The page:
For a company that makes software for a living, having suitable application lifecycle management (ALM) tools is pretty much essential to ensuring a quality outcome for clients.

But for Powerlan, its rapid acquisition of other software developers earlier this decade had left it with five separate software development teams all working with different tools and languages, and with little integration between them.

According to Powerlan’s chief information officer, Alistair Bates, the situation had gotten so bad that at one point one of its biggest clients, American Express, had threatened to walk away.

-We had a really bad release, and they got to the stage where they said if this next release was the same, we were gone,” Bates says.

That message helped catalyse Powerlan towards adopting an integrated ALM suite, to integrate software development and provide consistent processes across the five development areas (now four). ALM refers to a process of delivering software as a continuously repeating cycle of inter-related steps, covering definition, design, development, testing, deployment and management.

-Each of these businesses did things differently, and we needed to have some kind of understanding about what people were actually doing,” Bates says. -So a big part was centralising the processes and getting them all the same. We could report on things, but a report from one group may be different from another group.”

For example, one group was developing in Java and .NET on Oracle, another in .NET on Microsoft SQL Server, and a third was developing in the Progress 4GL. Source code was scattered throughout the various divisions, posing a potential business risk to the company.

Bates says each of the Powerlan businesses also had different levels of maturity. For instance, in some businesses the testing side was lacking, but in others the problems lay with requirements management or change and configuration management.

Powerlan investigated several products, including the suite of ALM tools from Rational Software, before settling on Borland. Bates says the breadth of requirements at Powerlan led it to seek a suite of integrated ALM tools which could still improve each of the various process areas where Powerlan was experiencing difficulty, rather than integrating a series of best-of-breed tools.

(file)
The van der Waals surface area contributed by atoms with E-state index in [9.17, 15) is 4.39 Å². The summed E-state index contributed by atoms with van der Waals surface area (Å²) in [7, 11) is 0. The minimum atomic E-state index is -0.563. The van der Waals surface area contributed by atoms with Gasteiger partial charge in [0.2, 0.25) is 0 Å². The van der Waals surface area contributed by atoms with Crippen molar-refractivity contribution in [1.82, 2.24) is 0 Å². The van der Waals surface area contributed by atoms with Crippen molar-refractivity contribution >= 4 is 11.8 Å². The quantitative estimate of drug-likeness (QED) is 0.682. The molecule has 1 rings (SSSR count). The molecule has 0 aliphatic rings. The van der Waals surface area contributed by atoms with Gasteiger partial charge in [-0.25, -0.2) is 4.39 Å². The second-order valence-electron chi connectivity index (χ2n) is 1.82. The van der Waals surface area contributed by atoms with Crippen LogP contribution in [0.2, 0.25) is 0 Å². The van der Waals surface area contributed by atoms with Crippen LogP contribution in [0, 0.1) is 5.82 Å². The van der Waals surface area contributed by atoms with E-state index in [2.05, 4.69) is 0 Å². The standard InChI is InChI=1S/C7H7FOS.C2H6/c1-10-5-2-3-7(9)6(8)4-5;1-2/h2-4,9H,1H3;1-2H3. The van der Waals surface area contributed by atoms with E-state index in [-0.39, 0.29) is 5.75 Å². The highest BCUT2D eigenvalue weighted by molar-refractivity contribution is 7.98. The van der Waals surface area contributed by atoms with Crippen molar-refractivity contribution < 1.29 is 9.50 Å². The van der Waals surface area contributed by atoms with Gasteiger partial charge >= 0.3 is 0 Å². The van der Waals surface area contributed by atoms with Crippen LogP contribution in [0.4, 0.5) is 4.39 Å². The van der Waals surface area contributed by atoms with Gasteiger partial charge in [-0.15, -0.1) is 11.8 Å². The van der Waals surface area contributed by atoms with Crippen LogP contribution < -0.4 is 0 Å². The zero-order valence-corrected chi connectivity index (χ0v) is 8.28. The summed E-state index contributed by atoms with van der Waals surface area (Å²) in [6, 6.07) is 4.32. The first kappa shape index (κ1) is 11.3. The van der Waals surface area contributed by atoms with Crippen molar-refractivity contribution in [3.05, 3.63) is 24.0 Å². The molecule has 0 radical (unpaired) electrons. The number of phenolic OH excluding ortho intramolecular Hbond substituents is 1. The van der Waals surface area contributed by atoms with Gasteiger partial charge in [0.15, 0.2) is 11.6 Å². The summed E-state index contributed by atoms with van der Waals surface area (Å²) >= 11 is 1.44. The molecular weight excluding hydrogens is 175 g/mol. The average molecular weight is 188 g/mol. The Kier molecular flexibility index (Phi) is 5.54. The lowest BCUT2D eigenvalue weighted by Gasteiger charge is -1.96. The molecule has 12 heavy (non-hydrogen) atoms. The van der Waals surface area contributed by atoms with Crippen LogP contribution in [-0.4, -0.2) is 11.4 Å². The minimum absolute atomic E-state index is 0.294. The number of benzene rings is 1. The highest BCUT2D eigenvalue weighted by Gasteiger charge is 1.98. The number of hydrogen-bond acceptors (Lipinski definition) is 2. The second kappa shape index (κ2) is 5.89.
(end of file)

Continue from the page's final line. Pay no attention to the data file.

Under the new system, when a client asks for a new module for a Powerlan application, the company takes those requirements and puts them into Borland’s Caliber tool for detailed analysis. Once those requirements are signed off, each becomes a single item. The code is then written against those requirements, with each chunk of code linked to a requirement. At the same time testers begin writing test cases, again linked to the requirements.

-We can tell with much more clarity what state the project is at, without guessing, based on the requirements,” Bates says. -Prior to doing this we would have no way of understanding whether a requirement had code written for it, or whether those requirements had been met in the code.-

Another advantage is that much of the work is automated. Under the old system some projects had a ratio of one tester for each software developer. Installing the Borland SilkCentral Test Manager software automated much of what was being done, taking that ratio down to seven or eight developers for each tester, hence reducing headcount and cost for each project.

Bates says however that if there has been any disappointment with the experience, it has been that the tools have not proven to be as integrated as Powerlan had hoped.

-We found that the tools weren’t as mature as we though they were so, we had some problems in integrating them,” Bates says. -We went with Borland because they were one single vendor with integrated tools, but we found they weren’t as integrated as we thought they were. But I think even if we had gone with Rational, we would have found that same thing. This whole end-to-end integration is not quite there yet.”

Bates says Powerlan should also have worked harder to ensure that the relevant software development processes were in place, as the tools themselves do not enforce process.

-They’ll optimise the process, but they won’t enforce it,” Bates says. -So because some of the business didn’t have a process, we put a tool on top of that, and it did nothing. There is a lot of work with CMMI and ITIL, and the industry is focused on that kind of improvement. And the tools are just starting to catch that up.”

Ultimately however the use of ALM has led to a dramatic increase in software quality. In the case of American Express, Powerlan was able to use the Borland tools to focus on the testing component of software development. He says the turnaround was significant.

-With the next release, which was two or three months later they praised how good it was,” Bates says. -We couldn’t have done it without the tool, but a lot of that was the process as well.”